There are natural alternatives to these medications, which you can find out about by signing up to our free newsletter below. Please ensure that you consult your doctor, nutritionist or dietician if you are going to make considerable changes to your diet, as although the changes may be beneficial in the long run, changing your diet too quickly can actually bring on IBS symptoms.

Sometimes patients are given a colonoscopy, where a tiny camera is inserted into the intestines to look for abnormalities. In an IBS sufferer the colonoscopy won't detect any physical signs of disease ' IBS is often called a 'functional' disorder, because it seems to be caused by an alteration in the way the body functions rather than an identifiable cause such as inflammation.

If the drugs do not help you then you could try using a fiber supplement such as Citrucel to add bulk to your stool ' this can be helpful for both diarrhea and constipation. Also, there are other supplements such as Caltrate Plus which may be useful (Caltrate Plus contains calcium carbonate which can reduce diarrhea).

The third and final medication that may be prescribed is a muscle relaxant. These are usually prescribed instead of the first two because antispasmodics and antidepressants can cause dehydration, which may only lead to more problems with constipation.

How do you learn to live with the symptoms of irritable bowel syndrome? You try and learn what foods cause you to experience your symptoms. It is suggested that your fat intake has a big impact on the symptoms of irritable bowel syndrome. Try to cut back on high fat intake and begin making a diary of what you eat and how much and write down when you have one of the symptoms of irritable bowel syndrome. This will help you pinpoint what triggers your symptoms. Then you can learn how to keep it from happening as often. There is no cure for IBS but you can learn to live with the symptoms and spread out the attacks.

Do you suffer from recurrent stomach pain accompanied with diarrhoea or constipation? You are not alone. Irritable Bowel Syndrome (or IBS) affects 10-20% of the people in our country. Women make up 70% of that number. Doctors diagnose IBS frequently in their offices. But what are the symptoms of irritable bowel syndrome?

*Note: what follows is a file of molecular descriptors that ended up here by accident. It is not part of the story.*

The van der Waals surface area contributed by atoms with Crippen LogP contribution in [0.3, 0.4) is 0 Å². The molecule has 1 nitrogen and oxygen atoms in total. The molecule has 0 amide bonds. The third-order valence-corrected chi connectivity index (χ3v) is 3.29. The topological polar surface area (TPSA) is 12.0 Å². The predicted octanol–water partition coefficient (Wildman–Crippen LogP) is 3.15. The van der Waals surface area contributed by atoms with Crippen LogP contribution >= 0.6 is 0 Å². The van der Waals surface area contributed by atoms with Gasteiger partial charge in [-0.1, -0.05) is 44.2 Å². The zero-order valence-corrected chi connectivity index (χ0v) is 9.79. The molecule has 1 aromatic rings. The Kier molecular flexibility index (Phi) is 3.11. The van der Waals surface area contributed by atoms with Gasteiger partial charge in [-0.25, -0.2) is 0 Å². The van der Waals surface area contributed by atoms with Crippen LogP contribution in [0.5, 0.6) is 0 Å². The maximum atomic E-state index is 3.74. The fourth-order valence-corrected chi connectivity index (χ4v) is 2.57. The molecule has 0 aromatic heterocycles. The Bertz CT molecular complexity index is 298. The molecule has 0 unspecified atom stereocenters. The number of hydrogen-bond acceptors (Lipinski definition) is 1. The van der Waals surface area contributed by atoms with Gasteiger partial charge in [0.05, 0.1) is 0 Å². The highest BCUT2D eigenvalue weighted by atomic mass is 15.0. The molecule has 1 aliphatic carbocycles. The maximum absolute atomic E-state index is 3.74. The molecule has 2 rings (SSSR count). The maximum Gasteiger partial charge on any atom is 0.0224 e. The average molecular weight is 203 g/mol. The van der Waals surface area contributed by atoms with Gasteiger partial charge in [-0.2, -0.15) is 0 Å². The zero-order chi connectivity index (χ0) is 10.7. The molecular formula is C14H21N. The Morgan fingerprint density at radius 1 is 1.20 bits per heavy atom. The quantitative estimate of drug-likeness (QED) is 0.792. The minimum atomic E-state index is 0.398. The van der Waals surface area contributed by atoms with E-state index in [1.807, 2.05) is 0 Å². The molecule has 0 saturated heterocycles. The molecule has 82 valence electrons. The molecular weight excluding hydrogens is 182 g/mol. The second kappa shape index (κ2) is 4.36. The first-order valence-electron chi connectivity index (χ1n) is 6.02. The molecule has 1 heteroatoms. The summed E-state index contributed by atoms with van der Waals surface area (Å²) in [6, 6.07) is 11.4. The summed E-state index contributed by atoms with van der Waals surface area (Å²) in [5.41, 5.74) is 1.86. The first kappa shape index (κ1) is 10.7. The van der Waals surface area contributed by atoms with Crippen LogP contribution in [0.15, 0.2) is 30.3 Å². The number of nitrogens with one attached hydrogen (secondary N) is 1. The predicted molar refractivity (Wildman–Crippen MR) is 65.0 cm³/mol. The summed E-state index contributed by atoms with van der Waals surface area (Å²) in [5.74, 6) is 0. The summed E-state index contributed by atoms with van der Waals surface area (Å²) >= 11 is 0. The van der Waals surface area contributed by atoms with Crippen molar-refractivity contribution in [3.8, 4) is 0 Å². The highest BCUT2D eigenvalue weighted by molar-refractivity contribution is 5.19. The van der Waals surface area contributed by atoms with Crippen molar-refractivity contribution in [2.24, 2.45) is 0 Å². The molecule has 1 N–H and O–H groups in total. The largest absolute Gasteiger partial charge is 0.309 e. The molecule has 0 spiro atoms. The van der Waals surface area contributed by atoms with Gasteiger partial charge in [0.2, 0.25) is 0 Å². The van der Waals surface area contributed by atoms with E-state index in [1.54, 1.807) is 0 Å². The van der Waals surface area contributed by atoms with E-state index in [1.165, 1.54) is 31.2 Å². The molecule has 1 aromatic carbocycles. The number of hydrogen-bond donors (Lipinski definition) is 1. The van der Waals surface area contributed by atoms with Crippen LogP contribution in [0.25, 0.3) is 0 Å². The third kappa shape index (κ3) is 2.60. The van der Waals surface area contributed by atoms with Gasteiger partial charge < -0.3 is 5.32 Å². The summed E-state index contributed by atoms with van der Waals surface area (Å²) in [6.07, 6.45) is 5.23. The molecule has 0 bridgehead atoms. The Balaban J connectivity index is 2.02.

You will also need to maintain proper hydration and nutrition. This means that you will need to drink at least 64 ounces of water each day, which will help minimize your bouts with constipation.

However, over the counter treatments are usually not effective in clearing up the problem, as they tend to treat the symptoms of IBS, rather than the cause of the condition.

The symptoms of irritable bowel syndrome can definitely be a nuisance and annoying but you can learn to deal with this. If you take the time to find your triggers you can help yourself to not have as many attacks. So equip yourself with knowledge and take back control!

One of these lifestyle changes includes reducing stress either through counseling or other methods. You should also make sure that you exercise regularly, one of the best methods for promoting good digestion and effective bowel function is simply walking.





About the author:
Sophie Lee has suffered from IBS since the age of 12. She runs
the website Irritable Bowel Syndrome Treatment
http://www.irritable-bowel-syndrome.ws where you can read
reviews of all the treatments available for IBS.

About the author:
Mike Spencer is committed to helping people promote and protect
their health, and has been doing so for many years. Here Mike
talks about how to help yourself if you're suffering with
Irritable Bowel syndrome (IBS) and make your life much easier.
Read more about IBS here:
http://www.irritable-bowel-syndrome-news.org Mike Spencer
http://www.ibs-help-online.com
http://www.irritable-bowel-syndrome-support.com